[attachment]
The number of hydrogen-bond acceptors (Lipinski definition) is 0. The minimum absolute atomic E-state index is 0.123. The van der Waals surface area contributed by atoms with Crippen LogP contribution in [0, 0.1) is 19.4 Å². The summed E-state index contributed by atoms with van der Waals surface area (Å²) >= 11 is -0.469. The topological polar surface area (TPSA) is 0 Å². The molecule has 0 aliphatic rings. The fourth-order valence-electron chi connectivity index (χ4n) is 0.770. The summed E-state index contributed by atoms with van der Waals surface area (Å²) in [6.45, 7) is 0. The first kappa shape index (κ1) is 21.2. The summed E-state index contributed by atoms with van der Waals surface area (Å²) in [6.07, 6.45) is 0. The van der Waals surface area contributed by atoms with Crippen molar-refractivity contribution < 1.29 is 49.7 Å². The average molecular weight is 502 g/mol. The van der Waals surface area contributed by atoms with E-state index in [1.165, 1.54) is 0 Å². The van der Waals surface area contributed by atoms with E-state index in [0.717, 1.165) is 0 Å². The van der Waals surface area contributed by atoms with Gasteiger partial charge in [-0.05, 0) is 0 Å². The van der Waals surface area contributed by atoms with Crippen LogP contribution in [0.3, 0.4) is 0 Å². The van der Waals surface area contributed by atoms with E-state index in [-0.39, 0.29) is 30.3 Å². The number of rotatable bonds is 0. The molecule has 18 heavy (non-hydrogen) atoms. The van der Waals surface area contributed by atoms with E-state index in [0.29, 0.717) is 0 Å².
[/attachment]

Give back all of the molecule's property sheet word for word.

The number of hydrogen-bond acceptors (Lipinski definition) is 0. The minimum absolute atomic E-state index is 0.123. The van der Waals surface area contributed by atoms with Crippen LogP contribution in [0, 0.1) is 19.4 Å². The summed E-state index contributed by atoms with van der Waals surface area (Å²) >= 11 is -0.469. The topological polar surface area (TPSA) is 0 Å². The molecule has 0 aliphatic rings. The fourth-order valence-electron chi connectivity index (χ4n) is 0.770. The summed E-state index contributed by atoms with van der Waals surface area (Å²) in [6.45, 7) is 0. The first kappa shape index (κ1) is 21.2. The summed E-state index contributed by atoms with van der Waals surface area (Å²) in [6.07, 6.45) is 0. The van der Waals surface area contributed by atoms with Crippen molar-refractivity contribution < 1.29 is 49.7 Å². The average molecular weight is 502 g/mol. The van der Waals surface area contributed by atoms with E-state index in [1.165, 1.54) is 0 Å². The van der Waals surface area contributed by atoms with E-state index in [0.717, 1.165) is 0 Å². The van der Waals surface area contributed by atoms with Gasteiger partial charge in [-0.05, 0) is 0 Å². The van der Waals surface area contributed by atoms with Crippen LogP contribution in [0.3, 0.4) is 0 Å². The van der Waals surface area contributed by atoms with E-state index in [-0.39, 0.29) is 30.3 Å². The number of rotatable bonds is 0. The molecule has 18 heavy (non-hydrogen) atoms. The van der Waals surface area contributed by atoms with E-state index in [0.29, 0.717) is 0 Å².